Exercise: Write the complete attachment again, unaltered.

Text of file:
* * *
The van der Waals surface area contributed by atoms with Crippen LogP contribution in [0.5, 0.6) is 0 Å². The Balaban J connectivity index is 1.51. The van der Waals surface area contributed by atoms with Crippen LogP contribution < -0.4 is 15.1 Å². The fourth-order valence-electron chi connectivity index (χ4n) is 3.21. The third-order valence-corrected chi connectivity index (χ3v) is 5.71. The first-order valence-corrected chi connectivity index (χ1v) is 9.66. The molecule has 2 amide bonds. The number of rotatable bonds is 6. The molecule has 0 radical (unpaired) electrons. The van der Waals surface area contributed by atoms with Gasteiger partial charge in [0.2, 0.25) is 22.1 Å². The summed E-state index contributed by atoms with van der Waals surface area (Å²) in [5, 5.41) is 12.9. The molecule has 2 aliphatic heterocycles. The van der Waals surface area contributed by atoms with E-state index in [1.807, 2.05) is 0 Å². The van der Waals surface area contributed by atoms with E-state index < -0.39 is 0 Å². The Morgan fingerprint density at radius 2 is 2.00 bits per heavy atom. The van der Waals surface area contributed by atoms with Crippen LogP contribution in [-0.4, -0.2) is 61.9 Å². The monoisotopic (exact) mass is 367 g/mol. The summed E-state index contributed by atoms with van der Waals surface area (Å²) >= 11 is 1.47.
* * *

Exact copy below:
The van der Waals surface area contributed by atoms with Crippen LogP contribution in [0.5, 0.6) is 0 Å². The Balaban J connectivity index is 1.51. The van der Waals surface area contributed by atoms with Crippen LogP contribution < -0.4 is 15.1 Å². The fourth-order valence-electron chi connectivity index (χ4n) is 3.21. The third-order valence-corrected chi connectivity index (χ3v) is 5.71. The first-order valence-corrected chi connectivity index (χ1v) is 9.66. The molecule has 2 amide bonds. The number of rotatable bonds is 6. The molecule has 0 radical (unpaired) electrons. The van der Waals surface area contributed by atoms with Gasteiger partial charge in [0.2, 0.25) is 22.1 Å². The summed E-state index contributed by atoms with van der Waals surface area (Å²) in [5, 5.41) is 12.9. The molecule has 2 aliphatic heterocycles. The van der Waals surface area contributed by atoms with E-state index in [1.807, 2.05) is 0 Å². The van der Waals surface area contributed by atoms with E-state index < -0.39 is 0 Å². The Morgan fingerprint density at radius 2 is 2.00 bits per heavy atom. The van der Waals surface area contributed by atoms with Crippen LogP contribution in [-0.4, -0.2) is 61.9 Å². The monoisotopic (exact) mass is 367 g/mol. The summed E-state index contributed by atoms with van der Waals surface area (Å²) >= 11 is 1.47.